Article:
S Verma, S Verma, M Mehra
S Verma, S Verma, M Mehra. Isolated Clavicle Bone Tuberculosis. The Internet Journal of Orthopedic Surgery. 2007 Volume 8 Number 2.
Tuberculosis of clavicle without involvement of neighboring joints can be seen rarely. Here we report such type of case in 25 years old.
Osteoarticular involvement occurs in 1 to 3% of patients with extrapulmonary tuberculosis and of which spinal tuberculosis represents 50% of these lesions. Isolated tuberculosis of clavicle with absence of involvement of neighouring joint is rare1. Clavicle bone tuberculosis is uncommon in adults. This case is reported because of rarity.
A 22 year old female, house wife came to our department with complaints of lump over anterior part of right chest and low grade fever for last two months. She took antibiotics and other supportive treatment for one month without any clinical improvement. There was no past history of antitubercular treatment as well as there was no family history of tuberculosis.
General examination revealed average built of patient with no peripheral lymphadenopathy. Examination of right upper and anterior part of chest revealed that a 2x2 cm, non tender, firm, swelling located at medial end of clavicle bone. She had no history of trauma & antitubercular treatment as well as there was no family history of tuberculosis.
Her resting pulse rate was 90/min and blood pressure was 122/78mmHg. Respiratory system examination revealed bilateral crepts (rt>lt.). Her chest x-ray revealed heterogenous opacity in right upper and middle lung zones and displacement of medial end of right clavicle. Her medial end of clavicle bone revealed osteolytic lesions. Thus initial diagnosis of pulmonary tuberculosis was made.Examination of others system was unremarkable. Her Haemoglobin was 14 gm%; Total Leucocyte count was 8,900/cmm; Differential Leucocyte count was Neutrophils 17%, Lymphocytes 72% and Monocytes 1% and Erythrocyte sedimentation rate was 58 mm/hour. Her PPD showed 34 mm indurations at 72 hours. Her sputum smear for AFB on three consecutive days was positive. Her biopsy of medial end of clavicle bone on right side was also done to know the nature of swelling. Aspirated biopsy material was sent for AFB smear, Culture for Mycobacterium Tuberculosis and Culture for pyogenic organism. AFB smear was positive in biopsy material and Culture for Mycobacterium Tuberculosis by bactec method was also positive. No growth of pyogenic organism was seen in aspirated material. Thus diagnosis of right sided pulmonary tuberculosis associated with clavicle bone tuberculosis was made and her treatment was began with 4 drugs (Rifampicin, Ethambutol, Isoniazid and Pyrazinamide) for 2 months, followed by 2 drugs (Rifampicin, Isoniazid) for 4 months. Swelling was disappeared after two months of institution of antitubercular treatment along with decrement of shadow in radiology.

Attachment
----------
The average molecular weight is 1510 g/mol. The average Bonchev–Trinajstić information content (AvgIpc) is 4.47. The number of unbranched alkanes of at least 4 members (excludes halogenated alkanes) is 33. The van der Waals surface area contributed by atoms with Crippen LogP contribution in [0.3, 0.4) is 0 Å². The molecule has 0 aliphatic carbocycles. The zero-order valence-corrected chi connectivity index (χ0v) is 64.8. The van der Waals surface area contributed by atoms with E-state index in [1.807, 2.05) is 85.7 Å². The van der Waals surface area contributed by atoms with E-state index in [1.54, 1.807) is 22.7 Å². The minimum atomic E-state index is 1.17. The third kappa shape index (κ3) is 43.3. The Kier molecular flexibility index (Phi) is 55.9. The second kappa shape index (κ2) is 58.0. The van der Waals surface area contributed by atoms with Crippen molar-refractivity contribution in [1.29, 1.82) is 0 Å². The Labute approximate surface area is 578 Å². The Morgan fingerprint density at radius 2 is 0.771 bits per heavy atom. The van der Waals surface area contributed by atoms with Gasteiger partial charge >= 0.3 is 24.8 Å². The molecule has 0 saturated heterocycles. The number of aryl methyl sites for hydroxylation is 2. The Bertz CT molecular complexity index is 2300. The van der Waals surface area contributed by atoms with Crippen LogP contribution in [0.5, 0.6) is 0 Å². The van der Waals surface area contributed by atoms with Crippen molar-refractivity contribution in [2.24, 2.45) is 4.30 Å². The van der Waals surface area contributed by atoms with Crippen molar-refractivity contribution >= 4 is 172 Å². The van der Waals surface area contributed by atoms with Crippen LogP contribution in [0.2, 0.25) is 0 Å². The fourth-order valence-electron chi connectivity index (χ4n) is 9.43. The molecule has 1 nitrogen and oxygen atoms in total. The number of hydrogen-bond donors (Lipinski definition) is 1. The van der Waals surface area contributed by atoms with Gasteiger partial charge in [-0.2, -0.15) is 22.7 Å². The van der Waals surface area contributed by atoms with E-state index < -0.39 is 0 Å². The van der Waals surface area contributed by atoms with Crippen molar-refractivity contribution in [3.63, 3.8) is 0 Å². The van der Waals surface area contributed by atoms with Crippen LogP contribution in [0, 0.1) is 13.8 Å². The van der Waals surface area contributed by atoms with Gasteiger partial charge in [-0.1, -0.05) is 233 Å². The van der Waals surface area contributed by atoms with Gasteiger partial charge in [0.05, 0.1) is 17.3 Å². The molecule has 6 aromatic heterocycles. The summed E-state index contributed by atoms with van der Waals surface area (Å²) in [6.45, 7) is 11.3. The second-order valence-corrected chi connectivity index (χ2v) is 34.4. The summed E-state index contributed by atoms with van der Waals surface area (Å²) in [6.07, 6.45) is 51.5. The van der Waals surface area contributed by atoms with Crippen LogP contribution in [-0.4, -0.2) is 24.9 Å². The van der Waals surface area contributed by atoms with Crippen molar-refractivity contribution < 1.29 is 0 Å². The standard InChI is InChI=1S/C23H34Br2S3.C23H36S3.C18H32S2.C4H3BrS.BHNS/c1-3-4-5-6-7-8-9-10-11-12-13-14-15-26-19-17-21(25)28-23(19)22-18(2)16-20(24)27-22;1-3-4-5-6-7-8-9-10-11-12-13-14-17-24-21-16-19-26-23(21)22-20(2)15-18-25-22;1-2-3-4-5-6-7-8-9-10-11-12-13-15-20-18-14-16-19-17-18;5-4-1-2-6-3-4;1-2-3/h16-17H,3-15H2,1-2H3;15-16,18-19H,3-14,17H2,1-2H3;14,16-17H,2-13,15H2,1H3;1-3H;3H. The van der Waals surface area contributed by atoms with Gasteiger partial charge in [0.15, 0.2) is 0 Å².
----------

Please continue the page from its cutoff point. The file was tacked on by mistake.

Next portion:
Isolated clavicle bone tuberculosis is uncommon form of osteoarticular tuberculosis. The exact prevalence of clavicle bone tuberculosis is not known2. Although clavicular tubercular osteomyelitis is rare, particularly in adults (as seen in present case) and more common among children3. Osteoarticular tubercular lesions are the result of haematogenous dissemination from primarily infected focus4. The primary focus may be active or quiescent, apparent or latent, either in lungs or in other viscera. The infection reaches the skeletal system through vascular channel, generally arteries as a result of bacillemia or rarely in axial skeleton through batson's plexus of veins5,6.
Most of the patients presenting with painful swelling of clavicle with formation of cold abscess or sinuses1. X-ray may show diffuse thickening and honeycombing or multiple cystic cavity or sequestration7.
The gold standard for the diagnosis of osseous tuberculosis is culture of Mycobacterium tuberculosis from biopsy of bone tissue and positive Ziehl-Neelsen staining for acid-fast bacilli requires at least 104 acid-fast bacilli per milliliter of specimen 8. Biopsy confirmed the diagnosis in almost 100 percent of cases on histology.
Differential diagnostic considerations include pyogenic osteomyelitis, Multiple Myeloma and secondary deposits7,8.
Management is essentially by antitubercular drugs, rest to part in functioning position and early active exercises of the involved parts. Current recommendations for the treatment of osseous tuberculosis include a 2-month initial phase of isoniazid, rifampin, pyrazinamide, and ethambutol followed by a 6- to 12-month regimen of isoniazid and rifampin10. There are few studies argue that the paucibacillary nature of the lesion make a 6-month treatment course appropriate 9.
Dr. S.K.Verma MD Associate Professor Department of Pulmonary Medicine Chatrapati Sahuji Maharaj Medical University,UP, Lucknow, India-226003 Phone No. 0522-2254346 E-mail: firstname.lastname@example.org